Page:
The paper draws on an analysis of Growing up in Ireland data, a national representative study of nine-year-old children in Ireland. In order to explore the simultaneous impact of individual and school factors on stress and job satisfaction of principals in Irish primary schools, multivariate analysis was used. Analyses in this paper are based on responses from principals in 898 schools.
The results of the study indicate that a significant number of primary school principals in Ireland are not very satisfied and feel stressed about their job. Regression analysis revealed that job satisfaction and occupational stress were related to a complex set of personal characteristics, working conditions, school context and teacher climate.
The data are limited to primary school principals. However, this is in itself an advantage since it allows for greater insights into variation across principals in job satisfaction and stress, holding the effect of school level constant.
This is the first study of its kind in the Irish context that explores the simultaneous effect of a number of factors on school principals’ stress and job satisfaction.
Education is increasingly using Intelligent Tutoring Systems (ITS), both for modelling instructional and teaching strategies and for enhancing educational programs. The…
Education is increasingly using Intelligent Tutoring Systems (ITS), both for modelling instructional and teaching strategies and for enhancing educational programs. The first part of the paper introduces the basic structure of an ITS as well as common problems being experienced within the ITS community. The second part describes WITNeSS ‐ an original hybrid intelligent system using Fuzzy‐Neural‐GA techniques for optimising the presentation of learning material to a student. The original work in this paper is related to the concept of a “virtual student”. This student model, modelled using fuzzy technologies, will be useful for any ITS, providing it with an optimal learning strategy for fitting the ITS itself to the unique needs of each individual student. In the third part, experiments focus on problems developing a “virtual student” model, which simulates, in a rudimentary way, human learning behaviour. Part four finishes with concluding remarks.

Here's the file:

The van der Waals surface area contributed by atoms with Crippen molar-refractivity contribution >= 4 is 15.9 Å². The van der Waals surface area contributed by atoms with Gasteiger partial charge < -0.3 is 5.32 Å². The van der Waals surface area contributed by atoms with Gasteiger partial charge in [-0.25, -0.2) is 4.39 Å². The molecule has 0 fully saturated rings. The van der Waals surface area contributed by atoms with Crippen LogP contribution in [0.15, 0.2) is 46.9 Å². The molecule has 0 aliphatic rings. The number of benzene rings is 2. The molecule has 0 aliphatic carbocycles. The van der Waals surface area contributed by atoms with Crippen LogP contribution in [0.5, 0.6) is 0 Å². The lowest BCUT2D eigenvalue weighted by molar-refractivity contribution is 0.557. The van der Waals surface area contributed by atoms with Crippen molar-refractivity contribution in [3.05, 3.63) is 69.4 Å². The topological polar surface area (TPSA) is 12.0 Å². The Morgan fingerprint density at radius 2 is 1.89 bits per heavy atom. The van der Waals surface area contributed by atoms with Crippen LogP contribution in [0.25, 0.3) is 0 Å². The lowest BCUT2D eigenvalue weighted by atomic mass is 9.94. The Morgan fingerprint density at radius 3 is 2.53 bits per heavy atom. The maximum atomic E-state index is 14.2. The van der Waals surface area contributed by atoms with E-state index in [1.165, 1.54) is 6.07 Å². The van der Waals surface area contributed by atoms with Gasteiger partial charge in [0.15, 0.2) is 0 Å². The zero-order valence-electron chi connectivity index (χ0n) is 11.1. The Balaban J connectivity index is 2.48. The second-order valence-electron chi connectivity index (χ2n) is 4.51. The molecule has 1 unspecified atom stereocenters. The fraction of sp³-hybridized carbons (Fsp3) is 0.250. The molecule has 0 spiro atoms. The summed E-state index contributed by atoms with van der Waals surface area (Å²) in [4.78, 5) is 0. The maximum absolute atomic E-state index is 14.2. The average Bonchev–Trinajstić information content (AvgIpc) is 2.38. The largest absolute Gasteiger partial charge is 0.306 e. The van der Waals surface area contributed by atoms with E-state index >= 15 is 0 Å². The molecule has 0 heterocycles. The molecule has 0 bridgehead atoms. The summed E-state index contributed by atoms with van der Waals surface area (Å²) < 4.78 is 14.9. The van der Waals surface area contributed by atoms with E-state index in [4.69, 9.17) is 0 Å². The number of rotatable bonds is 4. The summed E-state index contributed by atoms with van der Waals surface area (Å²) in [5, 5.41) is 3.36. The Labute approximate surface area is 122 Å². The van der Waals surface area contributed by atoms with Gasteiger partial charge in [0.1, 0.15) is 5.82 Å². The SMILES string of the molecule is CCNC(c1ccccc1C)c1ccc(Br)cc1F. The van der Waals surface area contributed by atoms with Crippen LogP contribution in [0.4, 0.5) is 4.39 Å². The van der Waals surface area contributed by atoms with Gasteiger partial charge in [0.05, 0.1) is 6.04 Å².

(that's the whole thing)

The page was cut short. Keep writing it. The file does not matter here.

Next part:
THE new chief in our parish, the London Borough of Kensington and Chelsea, in succession to S C Holliday is to be Melvyn Barnes, Chief Librarian of Ipswich in East Anglia for the last couple of years. The Kensington post offers a spacious central library of recent vintage, with particularly good reference services, though an over‐preponderance of student pre‐emption of table space. There is a strong local history interest in the borough, keenly fostered by Chief Assistant Brian Curle. We use central ref a good deal and have always found them very helpful, though some of the branches are a shade parochial. We look to the youthful Mr Barnes to blow a little fresh air into the system, and hope his salary covers the difference between the cost of houses in London and Ipswich.